The question for any company in the Texas Gulf Coast region this past quarter has been how much the flooding from Hurricane Harvey impacted the bottom line. Looking at Enterprise Products Partners' (NYSE:EPD) most recent result, it appears that impact was minimal.
The more important thing that happened in the third quarter was management's election to change its distribution policy for the foreseeable future. So let's take a look at the company's most recent results and what this change could mean for investors.
Enterprise Products Partners' earnings: The raw numbers
|Metric||Q3 2017||Q2 2017||Q3 2016|
|Gross operating margin||$1.31 billion||$1.38 billion||$1.31 billion|
|Net income||$621 million||$666 million||$643 billion|
|Distributable cash flow||$1.06 billion||$1.05 billion||$978 million|
There was an expectation that Enterprise's results would suffer somewhat from the effects of Hurricane Harvey -- the question was exactly how much. Fortunately, the storm did not cause any significant damage that required lengthy repairs, but Enterprise did have to shut down operations at several of its facilities for a week or so, and the storm also caused delays for some of Enterprise's customers. According to management, the hurricane's effects impacted earnings by about $0.02 per share.
One of the most significant impacts this past quarter was in the company's crude oil pipeline and services segment, which incurred a $45 million non-cash charge related to some mark-to-market losses on some derivative contracts. Enterprise and other companies will use these contracts to ensure stable revenue from any business that has exposure to commodity prices. They are a useful tool when oil and gas prices decline but typically lead to non-cash charges in a rising commodity price environment. So, all in all, it's not necessarily a bad thing to incur these kinds of costs.
What happened with Enterprise Products Partners this quarter?
- Enterprise has recently increased its capital spending. For the third quarter, capital expenditures came in at $1.0 billion. Management also raised its capital spending range for the year to $2.9 billion to $3.1 billion.
- The company's distribution coverage ratio for the quarter remained at 1.2 times for the quarter and retained $152 million in distributable cash flow for growth.
- Enterprise's propane dehydrogenation (PDH) facility was supposed to start operations in September, but Hurricane Harvey delayed commissioning activities by several weeks. Management now expects the plant come on line this month.
- The Midland-to-Sealy pipeline is now complete and should be in full service by the second quarter of 2018.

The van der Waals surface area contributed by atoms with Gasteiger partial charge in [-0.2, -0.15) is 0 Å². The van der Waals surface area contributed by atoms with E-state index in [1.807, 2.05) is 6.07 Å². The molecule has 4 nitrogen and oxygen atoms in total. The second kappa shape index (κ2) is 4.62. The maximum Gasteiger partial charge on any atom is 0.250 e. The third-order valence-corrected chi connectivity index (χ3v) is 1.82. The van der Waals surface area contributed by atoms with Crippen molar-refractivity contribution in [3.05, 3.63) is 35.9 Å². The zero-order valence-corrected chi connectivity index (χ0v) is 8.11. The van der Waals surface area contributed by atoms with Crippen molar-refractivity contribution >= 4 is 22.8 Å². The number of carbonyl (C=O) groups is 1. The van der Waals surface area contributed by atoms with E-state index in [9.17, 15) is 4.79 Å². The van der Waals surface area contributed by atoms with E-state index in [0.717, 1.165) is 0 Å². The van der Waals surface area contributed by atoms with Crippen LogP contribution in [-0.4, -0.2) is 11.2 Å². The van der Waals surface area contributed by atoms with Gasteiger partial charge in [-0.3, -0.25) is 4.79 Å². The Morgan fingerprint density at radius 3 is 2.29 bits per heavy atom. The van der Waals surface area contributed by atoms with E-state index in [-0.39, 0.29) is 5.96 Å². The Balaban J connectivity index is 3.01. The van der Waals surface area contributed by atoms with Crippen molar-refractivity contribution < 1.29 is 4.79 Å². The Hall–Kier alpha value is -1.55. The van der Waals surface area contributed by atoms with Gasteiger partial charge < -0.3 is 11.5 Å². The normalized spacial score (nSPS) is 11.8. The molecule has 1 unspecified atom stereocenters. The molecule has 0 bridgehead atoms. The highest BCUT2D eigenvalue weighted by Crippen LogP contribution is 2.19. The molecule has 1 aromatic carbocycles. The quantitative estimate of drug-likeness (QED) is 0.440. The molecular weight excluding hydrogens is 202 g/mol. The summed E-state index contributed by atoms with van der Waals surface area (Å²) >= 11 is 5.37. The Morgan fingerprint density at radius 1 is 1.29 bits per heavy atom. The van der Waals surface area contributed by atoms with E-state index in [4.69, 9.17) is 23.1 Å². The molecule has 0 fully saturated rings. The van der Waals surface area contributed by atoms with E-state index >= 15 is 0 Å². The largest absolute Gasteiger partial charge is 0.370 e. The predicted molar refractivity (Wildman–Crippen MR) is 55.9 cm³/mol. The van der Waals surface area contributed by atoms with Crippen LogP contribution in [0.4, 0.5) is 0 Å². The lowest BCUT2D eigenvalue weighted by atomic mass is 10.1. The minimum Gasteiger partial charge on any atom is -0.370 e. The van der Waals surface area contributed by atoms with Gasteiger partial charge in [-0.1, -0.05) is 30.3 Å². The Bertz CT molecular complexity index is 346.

- The most headline-grabbing news from the quarter was management's announcement that it was reducing the company's payout growth rate. For the past several quarters, management has increased its payout each quarter by $0.005 per unit. Starting this quarter, though, the payout increase will be $0.0025 per unit. The reason for the decline is to retain more distributable cash flow over time to invest in growth rather than rely on equity issuances for growth.
What management had to say
Here's CEO Jim Teague on some of the accomplishments from this past quarter:
Many of our petrochemical and refining customers experienced extended downtime, which also negatively impacted our pipeline volumes. Highlights for the quarter included record volumes at our ethane export marine terminal, record volumes on our ATEX ethane pipeline, and near record volumes on our Acadian Gas System as a result of the resurgence of Haynesville shale production. We also had strong year-over-year performance at our octane enhancement facility, and from assets put into service in the Permian basin and NGL storage facility. Altogether, the partnership generated $1.1 billion of distributable cash flow, providing approximately 1.2 times coverage of our distribution declared for the third quarter of 2017 and $152 million of retained distributable cash flow to reinvest in the growth of our partnership.
The recent slew of hurricanes in the Gulf have had a noticeable impact on some companies' earnings, and Enterprise is one of those companies. That said, those delays and repairs don't appear to be significant enough to alter the company's business model or its investment thesis.
The one thing that will be worth watching in the coming quarters is if the company can reduce the amount of equity raised for capital. Management said the distribution growth rate reduction was explicitly designed to minimize shareholder dilution, so it will be worth seeing if that holds true.